Games keep Somali boys off street
Inside a hot, cramped room in the Somali capital, 10 sweating children sat on wooden desks, not unlike those found in schools.
These boys, though, were not in class. They were staring at a small TV and tightly gripping video-game controllers.
Video games are the new rage in Somalia, a first-world entertainment option for teenage boys that wasn't permitted when ultraconservative al-Shabab militants controlled the capital. The insurgents - who were pushed out of Mogadishu last year by African Union and Somali troops - banned recreational pleasures like movies and Nintendo.
With the militants gone, Somali teens and boys are bingeing on entertainment systems like Sony's PlayStation, a development with both positive and negative aspects.
Some parents say the video games are helping to keep teens off the street, which in turn lowers the chances they might be recruited by al-Shabab. But many teens admit to skipping class to practice their gaming skills.
"I spend half of my day here. The video games are fascinating," said Abdirizak Muse, a 16-year-old who dropped out of his Mogadishu school in early 2011 after al-Shabab militants dug trenches around it.
Among the positive changes in Mogadishu since al-Shabab's ouster are new restaurants, a vibrant beach front, the reopening of the national theater and video-game parlors.
Mohamed Deq Abdullahi, a father of two teens, watched his boys play a soccer video game in a sweltering parlor on a recent sunny day. He sees the boys' new hobby as a beneficial development.
"This is his daylong activity because I don't want him get bored and go to war," Abdullahi said. "The busier they stay the more tired they get and the more they ignore violence."
During the Islamist uprising in 2006 that gave way to the al-Shabab militia, schools were prime recruitment sources for militants seeking to bolster their ranks. Hundreds, likely thousands, of children were lured into combat.
While video-game shops where teens can pay a fee to play by the hour are popular, the minority of more affluent Somalis are buying game systems for home. Muse Haji, a father of six, bought a system for his kids.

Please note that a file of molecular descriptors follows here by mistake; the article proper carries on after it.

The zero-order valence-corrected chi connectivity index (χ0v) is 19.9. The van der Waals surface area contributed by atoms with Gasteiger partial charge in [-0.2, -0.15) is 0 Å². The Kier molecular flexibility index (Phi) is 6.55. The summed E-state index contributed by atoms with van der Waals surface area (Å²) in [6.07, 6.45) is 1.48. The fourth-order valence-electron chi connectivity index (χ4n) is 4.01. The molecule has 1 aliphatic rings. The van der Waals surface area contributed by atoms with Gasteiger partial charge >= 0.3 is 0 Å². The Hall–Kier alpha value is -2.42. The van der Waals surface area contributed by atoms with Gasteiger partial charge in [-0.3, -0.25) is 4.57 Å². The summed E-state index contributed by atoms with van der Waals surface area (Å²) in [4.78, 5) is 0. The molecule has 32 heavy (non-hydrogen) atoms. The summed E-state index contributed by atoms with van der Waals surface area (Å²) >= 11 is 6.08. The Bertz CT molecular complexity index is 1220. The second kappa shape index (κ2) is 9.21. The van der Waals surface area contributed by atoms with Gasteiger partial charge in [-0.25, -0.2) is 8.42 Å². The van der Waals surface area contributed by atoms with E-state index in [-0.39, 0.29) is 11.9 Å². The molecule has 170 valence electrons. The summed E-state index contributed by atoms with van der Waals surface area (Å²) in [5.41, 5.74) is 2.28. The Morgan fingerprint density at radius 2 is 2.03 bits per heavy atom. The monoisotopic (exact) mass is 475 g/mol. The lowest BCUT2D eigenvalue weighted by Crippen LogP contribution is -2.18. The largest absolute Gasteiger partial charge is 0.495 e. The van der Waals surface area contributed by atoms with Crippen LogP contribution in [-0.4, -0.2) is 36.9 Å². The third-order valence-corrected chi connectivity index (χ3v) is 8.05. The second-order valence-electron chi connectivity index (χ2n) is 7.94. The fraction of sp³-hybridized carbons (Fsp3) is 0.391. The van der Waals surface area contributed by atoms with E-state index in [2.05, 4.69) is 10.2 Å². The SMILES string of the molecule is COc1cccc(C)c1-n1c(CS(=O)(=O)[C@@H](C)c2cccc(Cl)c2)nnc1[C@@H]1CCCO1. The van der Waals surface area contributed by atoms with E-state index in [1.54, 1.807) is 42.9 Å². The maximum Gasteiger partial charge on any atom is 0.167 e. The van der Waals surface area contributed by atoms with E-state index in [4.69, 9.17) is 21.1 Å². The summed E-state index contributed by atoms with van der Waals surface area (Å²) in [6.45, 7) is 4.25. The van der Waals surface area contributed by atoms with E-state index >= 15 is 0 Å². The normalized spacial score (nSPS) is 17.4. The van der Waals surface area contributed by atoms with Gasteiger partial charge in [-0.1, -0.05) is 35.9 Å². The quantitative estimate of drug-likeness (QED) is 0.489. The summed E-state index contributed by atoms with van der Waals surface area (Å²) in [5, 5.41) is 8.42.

"For us it's a choice between the lesser evil and the bigger evil," he said. "Instead of my children going out and being radicalized and used as human bombs, it's better for me that they stay at homes and play games.
"We focus on nonviolent games such as car racing, soccer and some educational games," he added.
Haji said that like all children of this generation, his children are fanatics about technology, a positive change from generations past when kids were more interested in firing weapons and joining war.
At a video game shop in the Wardhigley district of Mogadishu, dozens of kids waited in line earlier this week to get a chance to play. The shop charges the equivalent of 10 cents for 15 minutes of play. The atmosphere is eerily quiet except for the beeping, whooshing and cheering emanating from the games.
"I have been here almost an hour to wait for my turn. I will play a game of soccer with my friend again," Shafici Osman, 14, said with an air of desperation as he watched his friends play. "I like coming here every day. I am either playing or watching others play. I am happy because my parents approve, and they give me money to play."
The sudden popularity of video games has created a strong business opportunity. Arcade owner Ahmed Aden said he has watched his business quickly grow since opening seven months ago.
"We started with two screens and now we have eight. Our business is booming," he said.
A 2011 UN report said that children were being systematically recruited by militants across central and southern Somalia. Schools - both teachers and students - were consistent targets by recruiters, the report said.
The report said some 50 schools suspended operations in south-central Somalia because of growing demands from militia groups as schools were destroyed and damaged during clashes between insurgents and government and African Union troops.
Ali Abdi, a 15-year-old, said he was trained to fight with al-Shabab, but after returning home for a visit his mother wouldn't let him return to the militia. Abdi's brother opened an arcade, where Abdi now happily spends his time. He plans to return to school when militants no longer recruit from classrooms.
"Many of my friends are unlucky and have taken part in the violence in the country. Some of them have died. Others are carrying guns around. In some ways, video games have saved my life," Abdi said.